Purpose:Charcot-Marie-Tooth (CMT) disease is a heterogeneous group of genetic disorders of the peripheral nervous system. Copy-number variants (CNVs) contribute significantly to CMT, as duplication of PMP22 underlies the majority of CMT1 cases. We hypothesized that CNVs and/or single-nucleotide variants (SNVs) might exist in patients with CMT with an unknown molecular genetic etiology.Methods:Two hundred patients with CMT, negative for both SNV mutations in several CMT genes and for CNVs involving PMP22, were screened for CNVs by high-resolution oligonucleotide array comparative genomic hybridization. Whole-exome sequencing was conducted on individuals with rare, potentially pathogenic CNVs.Results:Putatively causative CNVs were identified in five subjects (∼2.5%); four of the five map to known neuropathy genes. Breakpoint sequencing revealed Alu-Alu-mediated junctions as a predominant contributor. Exome sequencing identified MFN2 SNVs in two of the individuals.Conclusion:Neuropathy-associated CNV outside of the PMP22 locus is rare in CMT. Nevertheless, there is potential clinical utility in testing for CNVs and exome sequencing in CMT cases negative for the CMT1A duplication. These findings suggest that complex phenotypes including neuropathy can potentially be caused by a combination of SNVs and CNVs affecting more than one disease-associated locus and contributing to a mutational burden.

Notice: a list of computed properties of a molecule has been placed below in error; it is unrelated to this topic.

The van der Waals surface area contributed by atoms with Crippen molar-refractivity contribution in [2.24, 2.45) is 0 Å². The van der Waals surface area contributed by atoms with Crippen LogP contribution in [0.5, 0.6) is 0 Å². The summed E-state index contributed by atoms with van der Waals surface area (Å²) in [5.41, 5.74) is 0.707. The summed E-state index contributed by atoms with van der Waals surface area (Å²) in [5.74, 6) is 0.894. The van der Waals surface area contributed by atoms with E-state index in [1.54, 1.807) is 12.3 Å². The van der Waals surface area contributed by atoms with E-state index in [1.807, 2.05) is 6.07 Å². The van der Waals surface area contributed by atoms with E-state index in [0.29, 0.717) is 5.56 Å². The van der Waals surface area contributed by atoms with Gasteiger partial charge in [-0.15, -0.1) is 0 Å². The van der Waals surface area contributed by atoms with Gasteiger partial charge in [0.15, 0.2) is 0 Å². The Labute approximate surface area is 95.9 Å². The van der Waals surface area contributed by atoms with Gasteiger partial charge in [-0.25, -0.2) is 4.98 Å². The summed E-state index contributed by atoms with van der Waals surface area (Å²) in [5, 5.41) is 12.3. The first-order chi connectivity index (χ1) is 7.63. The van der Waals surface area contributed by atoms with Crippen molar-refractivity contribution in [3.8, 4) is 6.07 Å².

ASJC Scopus subject areas